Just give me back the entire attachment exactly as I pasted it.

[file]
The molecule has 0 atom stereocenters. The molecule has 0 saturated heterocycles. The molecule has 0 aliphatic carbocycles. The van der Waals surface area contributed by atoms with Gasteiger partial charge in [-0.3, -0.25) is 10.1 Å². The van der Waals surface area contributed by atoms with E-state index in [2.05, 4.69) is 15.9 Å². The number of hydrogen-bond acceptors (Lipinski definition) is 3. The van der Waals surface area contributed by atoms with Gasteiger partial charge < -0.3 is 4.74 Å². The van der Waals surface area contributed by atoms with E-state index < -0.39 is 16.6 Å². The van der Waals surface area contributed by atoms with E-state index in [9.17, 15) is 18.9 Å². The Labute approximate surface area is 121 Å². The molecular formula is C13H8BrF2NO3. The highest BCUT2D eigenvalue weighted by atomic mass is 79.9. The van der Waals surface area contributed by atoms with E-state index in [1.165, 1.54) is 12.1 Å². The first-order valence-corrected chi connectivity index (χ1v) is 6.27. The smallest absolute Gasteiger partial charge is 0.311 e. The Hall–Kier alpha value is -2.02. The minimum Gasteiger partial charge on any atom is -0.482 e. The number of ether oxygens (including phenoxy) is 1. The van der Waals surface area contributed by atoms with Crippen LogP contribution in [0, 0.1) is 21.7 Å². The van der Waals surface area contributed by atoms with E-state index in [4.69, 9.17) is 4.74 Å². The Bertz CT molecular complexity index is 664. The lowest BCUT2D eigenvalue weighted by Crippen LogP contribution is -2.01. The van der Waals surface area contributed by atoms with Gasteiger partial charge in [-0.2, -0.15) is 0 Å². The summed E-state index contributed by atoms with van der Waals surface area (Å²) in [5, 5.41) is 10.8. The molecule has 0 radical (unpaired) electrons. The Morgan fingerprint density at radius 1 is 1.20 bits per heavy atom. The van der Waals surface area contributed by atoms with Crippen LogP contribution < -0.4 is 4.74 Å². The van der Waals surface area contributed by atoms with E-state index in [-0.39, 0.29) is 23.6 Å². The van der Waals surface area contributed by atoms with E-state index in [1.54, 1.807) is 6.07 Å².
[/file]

The molecule has 0 atom stereocenters. The molecule has 0 saturated heterocycles. The molecule has 0 aliphatic carbocycles. The van der Waals surface area contributed by atoms with Gasteiger partial charge in [-0.3, -0.25) is 10.1 Å². The van der Waals surface area contributed by atoms with E-state index in [2.05, 4.69) is 15.9 Å². The number of hydrogen-bond acceptors (Lipinski definition) is 3. The van der Waals surface area contributed by atoms with Gasteiger partial charge < -0.3 is 4.74 Å². The van der Waals surface area contributed by atoms with E-state index < -0.39 is 16.6 Å². The van der Waals surface area contributed by atoms with E-state index in [9.17, 15) is 18.9 Å². The Labute approximate surface area is 121 Å². The molecular formula is C13H8BrF2NO3. The highest BCUT2D eigenvalue weighted by atomic mass is 79.9. The van der Waals surface area contributed by atoms with E-state index in [1.165, 1.54) is 12.1 Å². The first-order valence-corrected chi connectivity index (χ1v) is 6.27. The smallest absolute Gasteiger partial charge is 0.311 e. The Hall–Kier alpha value is -2.02. The minimum Gasteiger partial charge on any atom is -0.482 e. The number of ether oxygens (including phenoxy) is 1. The van der Waals surface area contributed by atoms with Crippen LogP contribution in [0, 0.1) is 21.7 Å². The van der Waals surface area contributed by atoms with E-state index in [4.69, 9.17) is 4.74 Å². The Bertz CT molecular complexity index is 664. The lowest BCUT2D eigenvalue weighted by Crippen LogP contribution is -2.01. The van der Waals surface area contributed by atoms with Gasteiger partial charge in [-0.2, -0.15) is 0 Å². The summed E-state index contributed by atoms with van der Waals surface area (Å²) in [5, 5.41) is 10.8. The molecule has 0 radical (unpaired) electrons. The Morgan fingerprint density at radius 1 is 1.20 bits per heavy atom. The van der Waals surface area contributed by atoms with Crippen LogP contribution < -0.4 is 4.74 Å². The van der Waals surface area contributed by atoms with E-state index in [-0.39, 0.29) is 23.6 Å². The van der Waals surface area contributed by atoms with E-state index in [1.54, 1.807) is 6.07 Å².